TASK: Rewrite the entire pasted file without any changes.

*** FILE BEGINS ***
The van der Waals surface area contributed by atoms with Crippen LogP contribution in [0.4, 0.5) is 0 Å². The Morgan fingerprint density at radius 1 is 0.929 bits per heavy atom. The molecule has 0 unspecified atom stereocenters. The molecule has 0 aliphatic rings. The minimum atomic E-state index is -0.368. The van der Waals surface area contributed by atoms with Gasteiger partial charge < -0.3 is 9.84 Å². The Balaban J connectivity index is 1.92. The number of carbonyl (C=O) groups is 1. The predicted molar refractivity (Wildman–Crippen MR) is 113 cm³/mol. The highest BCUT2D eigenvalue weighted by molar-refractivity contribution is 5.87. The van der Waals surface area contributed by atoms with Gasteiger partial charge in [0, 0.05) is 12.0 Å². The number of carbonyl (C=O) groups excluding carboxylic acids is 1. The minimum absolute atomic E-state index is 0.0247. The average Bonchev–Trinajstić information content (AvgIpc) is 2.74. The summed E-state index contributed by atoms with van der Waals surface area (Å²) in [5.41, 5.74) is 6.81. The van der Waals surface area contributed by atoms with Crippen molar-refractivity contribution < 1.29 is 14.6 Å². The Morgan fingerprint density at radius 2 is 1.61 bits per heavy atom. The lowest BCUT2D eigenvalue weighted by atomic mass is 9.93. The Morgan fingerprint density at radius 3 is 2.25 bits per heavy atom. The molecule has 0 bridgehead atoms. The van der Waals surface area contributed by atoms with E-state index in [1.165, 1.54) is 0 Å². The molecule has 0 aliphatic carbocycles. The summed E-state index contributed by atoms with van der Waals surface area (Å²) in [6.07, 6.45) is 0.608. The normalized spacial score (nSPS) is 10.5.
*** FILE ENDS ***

The van der Waals surface area contributed by atoms with Crippen LogP contribution in [0.4, 0.5) is 0 Å². The Morgan fingerprint density at radius 1 is 0.929 bits per heavy atom. The molecule has 0 unspecified atom stereocenters. The molecule has 0 aliphatic rings. The minimum atomic E-state index is -0.368. The van der Waals surface area contributed by atoms with Gasteiger partial charge < -0.3 is 9.84 Å². The Balaban J connectivity index is 1.92. The number of carbonyl (C=O) groups is 1. The predicted molar refractivity (Wildman–Crippen MR) is 113 cm³/mol. The highest BCUT2D eigenvalue weighted by molar-refractivity contribution is 5.87. The van der Waals surface area contributed by atoms with Gasteiger partial charge in [0, 0.05) is 12.0 Å². The number of carbonyl (C=O) groups excluding carboxylic acids is 1. The minimum absolute atomic E-state index is 0.0247. The average Bonchev–Trinajstić information content (AvgIpc) is 2.74. The summed E-state index contributed by atoms with van der Waals surface area (Å²) in [5.41, 5.74) is 6.81. The van der Waals surface area contributed by atoms with Crippen molar-refractivity contribution < 1.29 is 14.6 Å². The Morgan fingerprint density at radius 2 is 1.61 bits per heavy atom. The lowest BCUT2D eigenvalue weighted by atomic mass is 9.93. The Morgan fingerprint density at radius 3 is 2.25 bits per heavy atom. The molecule has 0 bridgehead atoms. The van der Waals surface area contributed by atoms with E-state index in [1.165, 1.54) is 0 Å². The molecule has 0 aliphatic carbocycles. The summed E-state index contributed by atoms with van der Waals surface area (Å²) in [6.07, 6.45) is 0.608. The normalized spacial score (nSPS) is 10.5.